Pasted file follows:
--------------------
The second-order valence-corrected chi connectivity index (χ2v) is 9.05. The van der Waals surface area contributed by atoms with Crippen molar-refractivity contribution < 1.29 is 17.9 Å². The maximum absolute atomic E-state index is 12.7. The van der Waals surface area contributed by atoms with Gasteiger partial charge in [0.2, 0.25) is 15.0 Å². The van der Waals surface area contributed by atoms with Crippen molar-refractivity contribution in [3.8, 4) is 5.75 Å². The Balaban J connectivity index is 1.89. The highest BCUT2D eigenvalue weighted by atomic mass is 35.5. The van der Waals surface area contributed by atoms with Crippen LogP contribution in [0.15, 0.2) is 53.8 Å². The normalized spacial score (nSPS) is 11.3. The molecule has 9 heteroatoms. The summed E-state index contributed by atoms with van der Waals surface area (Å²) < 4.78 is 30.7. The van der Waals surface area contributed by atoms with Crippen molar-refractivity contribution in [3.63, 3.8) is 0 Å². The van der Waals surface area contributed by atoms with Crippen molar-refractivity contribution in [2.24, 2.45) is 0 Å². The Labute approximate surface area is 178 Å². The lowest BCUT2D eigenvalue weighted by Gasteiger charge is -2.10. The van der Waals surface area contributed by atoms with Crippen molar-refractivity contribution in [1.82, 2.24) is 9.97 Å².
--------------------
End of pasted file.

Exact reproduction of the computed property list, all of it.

The second-order valence-corrected chi connectivity index (χ2v) is 9.05. The van der Waals surface area contributed by atoms with Crippen molar-refractivity contribution < 1.29 is 17.9 Å². The maximum absolute atomic E-state index is 12.7. The van der Waals surface area contributed by atoms with Gasteiger partial charge in [0.2, 0.25) is 15.0 Å². The van der Waals surface area contributed by atoms with Crippen molar-refractivity contribution in [3.8, 4) is 5.75 Å². The Balaban J connectivity index is 1.89. The highest BCUT2D eigenvalue weighted by atomic mass is 35.5. The van der Waals surface area contributed by atoms with Crippen LogP contribution in [0.15, 0.2) is 53.8 Å². The normalized spacial score (nSPS) is 11.3. The molecule has 9 heteroatoms. The summed E-state index contributed by atoms with van der Waals surface area (Å²) < 4.78 is 30.7. The van der Waals surface area contributed by atoms with Crippen molar-refractivity contribution in [3.63, 3.8) is 0 Å². The van der Waals surface area contributed by atoms with Crippen molar-refractivity contribution in [2.24, 2.45) is 0 Å². The Labute approximate surface area is 178 Å². The lowest BCUT2D eigenvalue weighted by Gasteiger charge is -2.10. The van der Waals surface area contributed by atoms with Crippen molar-refractivity contribution in [1.82, 2.24) is 9.97 Å².